For a change I took part in a friendly little writing competition (please don’t comment on my post over there). It’s just for fun and practice, not for any price or profit.
Here’s the prompt I had to write about:
On my sixteenth birthday, just after I had blown out the candles on a fairy cake, my mother told me that I was born dead.
“I’m so happy that you made it,” she said.
I pulled the fork out of my mouth.
“Oh,” she said. “I guess we never told you. If not for aunt Kirah you wouldn’t even have made it through your first day.”
Aunt Kirah. Nurse Kirah.
My mother’s contractions started in her lunch break, two months early. She was at the hospital twenty minutes later and another hour after that she pushed my head out of her body.
Like most babies, I didn’t breathe. The doctor gave me a light slap, like for all babies. Another light slap, like for some babies. Then a stronger slap. Continue reading
It must have been around November of last year that I started feeding the pigeons. It was definitely winter and I remember feeling sorry for myself, that’s why I sat in the cold. And then, in the cold, I felt sorry for the birds. Most of them looked very thin, particularly the white one. They looked as if they were freezing.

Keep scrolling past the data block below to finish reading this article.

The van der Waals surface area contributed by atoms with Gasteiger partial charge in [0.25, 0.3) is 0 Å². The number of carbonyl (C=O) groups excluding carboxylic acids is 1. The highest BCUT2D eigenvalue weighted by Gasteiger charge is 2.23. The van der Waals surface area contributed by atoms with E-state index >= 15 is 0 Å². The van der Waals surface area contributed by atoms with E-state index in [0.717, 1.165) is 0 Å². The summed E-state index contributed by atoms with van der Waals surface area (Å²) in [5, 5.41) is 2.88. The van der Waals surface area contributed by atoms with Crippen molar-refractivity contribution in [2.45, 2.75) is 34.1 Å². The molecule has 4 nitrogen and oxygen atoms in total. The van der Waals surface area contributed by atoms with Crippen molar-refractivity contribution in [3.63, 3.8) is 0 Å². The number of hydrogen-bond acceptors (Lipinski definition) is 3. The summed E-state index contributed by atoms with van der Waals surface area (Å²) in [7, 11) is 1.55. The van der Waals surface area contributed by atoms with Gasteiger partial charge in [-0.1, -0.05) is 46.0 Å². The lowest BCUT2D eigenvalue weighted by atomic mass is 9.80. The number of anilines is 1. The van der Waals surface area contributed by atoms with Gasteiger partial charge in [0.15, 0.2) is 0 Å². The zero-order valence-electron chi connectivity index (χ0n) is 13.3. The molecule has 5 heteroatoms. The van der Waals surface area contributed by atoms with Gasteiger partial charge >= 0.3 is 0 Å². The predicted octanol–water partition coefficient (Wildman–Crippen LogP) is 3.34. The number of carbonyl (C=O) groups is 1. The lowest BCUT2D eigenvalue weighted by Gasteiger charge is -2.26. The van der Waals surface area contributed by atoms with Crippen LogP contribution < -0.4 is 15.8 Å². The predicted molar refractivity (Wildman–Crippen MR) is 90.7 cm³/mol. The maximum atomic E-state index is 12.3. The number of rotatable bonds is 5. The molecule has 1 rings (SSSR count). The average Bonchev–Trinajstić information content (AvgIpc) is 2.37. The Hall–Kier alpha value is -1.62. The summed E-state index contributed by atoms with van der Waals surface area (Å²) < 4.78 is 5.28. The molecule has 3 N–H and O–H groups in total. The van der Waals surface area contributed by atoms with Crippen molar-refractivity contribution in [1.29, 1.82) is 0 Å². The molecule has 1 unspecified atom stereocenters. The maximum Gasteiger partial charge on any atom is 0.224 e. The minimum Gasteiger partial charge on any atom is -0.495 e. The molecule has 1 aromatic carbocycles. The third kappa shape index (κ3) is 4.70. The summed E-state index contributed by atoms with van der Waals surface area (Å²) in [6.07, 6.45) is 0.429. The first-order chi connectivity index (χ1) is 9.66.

My colleagues are rather unpleasant to me. They care about things like sports and movies and the previous and next nights of drinking while I rather spend my evenings quietly, maybe with friends and a bottle of wine or else alone with a good book.
No matter how sad or weird it might sound, the pigeons made me feel loved. Sharing my bread or couscous with them somehow seemed as if my existence and the dull days of spreadsheets and angry customer calls meant something. So since November, or maybe it was already October, I spent most of my lunch hours with them. Continue reading
“It’s going to be nice,” says my mother.
She stood up, grabbed my hand and led me out of the hut.
Walking down the dry path we already saw the crowd setting wood in its place.
We walk around the site one, twice, thrice.
“It’s the tradition,” says my mother. “It keeps us safe.”
A girl sits on the floor, not far from the wood. Her mother feeds her the special leaves and the root.
“Chew well,” says the mother.
The girl cries. Continue reading
I last saw it sixteen years ago, still remember every detail of the watch.
I was on a road trip with friends. I don’t remember the city name; we just stopped because the bars looked inviting and, I think, because we saw a group of slightly underdressed girls walking into one of them.
A round of drinks; dance; a round; trying to chat up girls. It was a good night. One of the guys hit it off with a local girl in a short black dress; the rest of us watched from the safety of the bar. A horribly smelling guy walked past us. Somebody bought a round of tequila. I licked the salt; poured the hot and cold liquid down my throat; bit the lime. That’s where my memory ends.
I woke up at the side of a road. The hard sand below me was as dry as my throat. Continue reading